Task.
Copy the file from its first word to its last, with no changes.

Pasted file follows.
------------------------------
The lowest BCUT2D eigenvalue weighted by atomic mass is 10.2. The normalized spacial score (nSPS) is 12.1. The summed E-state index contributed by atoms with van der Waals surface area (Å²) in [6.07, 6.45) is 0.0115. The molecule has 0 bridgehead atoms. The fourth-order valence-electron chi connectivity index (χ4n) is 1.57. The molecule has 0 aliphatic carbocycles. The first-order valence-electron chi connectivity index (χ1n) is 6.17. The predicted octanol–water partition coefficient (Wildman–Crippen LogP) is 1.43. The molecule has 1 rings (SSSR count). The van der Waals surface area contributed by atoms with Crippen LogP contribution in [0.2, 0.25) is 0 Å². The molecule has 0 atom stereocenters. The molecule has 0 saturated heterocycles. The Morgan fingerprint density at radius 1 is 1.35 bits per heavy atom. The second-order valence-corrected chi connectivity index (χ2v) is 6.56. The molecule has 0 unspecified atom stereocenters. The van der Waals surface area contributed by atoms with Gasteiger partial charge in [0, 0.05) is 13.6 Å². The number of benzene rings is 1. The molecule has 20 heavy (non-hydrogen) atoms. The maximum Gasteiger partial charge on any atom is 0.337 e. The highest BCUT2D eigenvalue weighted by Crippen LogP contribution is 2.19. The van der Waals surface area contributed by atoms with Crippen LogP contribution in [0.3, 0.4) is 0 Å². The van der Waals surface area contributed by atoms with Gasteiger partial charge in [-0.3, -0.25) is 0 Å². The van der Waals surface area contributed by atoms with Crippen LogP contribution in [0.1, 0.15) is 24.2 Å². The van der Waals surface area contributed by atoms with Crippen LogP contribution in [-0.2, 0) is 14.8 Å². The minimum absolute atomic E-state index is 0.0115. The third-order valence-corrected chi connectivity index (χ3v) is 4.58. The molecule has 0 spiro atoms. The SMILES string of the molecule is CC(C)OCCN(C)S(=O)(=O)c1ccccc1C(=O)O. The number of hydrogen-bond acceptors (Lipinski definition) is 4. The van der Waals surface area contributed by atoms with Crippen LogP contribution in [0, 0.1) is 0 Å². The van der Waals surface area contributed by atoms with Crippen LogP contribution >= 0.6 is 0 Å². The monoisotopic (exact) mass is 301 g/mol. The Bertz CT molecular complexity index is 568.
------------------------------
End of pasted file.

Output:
The lowest BCUT2D eigenvalue weighted by atomic mass is 10.2. The normalized spacial score (nSPS) is 12.1. The summed E-state index contributed by atoms with van der Waals surface area (Å²) in [6.07, 6.45) is 0.0115. The molecule has 0 bridgehead atoms. The fourth-order valence-electron chi connectivity index (χ4n) is 1.57. The molecule has 0 aliphatic carbocycles. The first-order valence-electron chi connectivity index (χ1n) is 6.17. The predicted octanol–water partition coefficient (Wildman–Crippen LogP) is 1.43. The molecule has 1 rings (SSSR count). The van der Waals surface area contributed by atoms with Crippen LogP contribution in [0.2, 0.25) is 0 Å². The molecule has 0 atom stereocenters. The molecule has 0 saturated heterocycles. The Morgan fingerprint density at radius 1 is 1.35 bits per heavy atom. The second-order valence-corrected chi connectivity index (χ2v) is 6.56. The molecule has 0 unspecified atom stereocenters. The van der Waals surface area contributed by atoms with Gasteiger partial charge in [0, 0.05) is 13.6 Å². The number of benzene rings is 1. The molecule has 20 heavy (non-hydrogen) atoms. The maximum Gasteiger partial charge on any atom is 0.337 e. The highest BCUT2D eigenvalue weighted by Crippen LogP contribution is 2.19. The van der Waals surface area contributed by atoms with Crippen LogP contribution in [0.3, 0.4) is 0 Å². The van der Waals surface area contributed by atoms with Gasteiger partial charge in [-0.3, -0.25) is 0 Å². The van der Waals surface area contributed by atoms with Crippen LogP contribution in [0.1, 0.15) is 24.2 Å². The van der Waals surface area contributed by atoms with Crippen LogP contribution in [-0.2, 0) is 14.8 Å². The minimum absolute atomic E-state index is 0.0115. The third-order valence-corrected chi connectivity index (χ3v) is 4.58. The molecule has 0 spiro atoms. The SMILES string of the molecule is CC(C)OCCN(C)S(=O)(=O)c1ccccc1C(=O)O. The number of hydrogen-bond acceptors (Lipinski definition) is 4. The van der Waals surface area contributed by atoms with Crippen LogP contribution in [0, 0.1) is 0 Å². The van der Waals surface area contributed by atoms with Crippen LogP contribution >= 0.6 is 0 Å². The monoisotopic (exact) mass is 301 g/mol. The Bertz CT molecular complexity index is 568.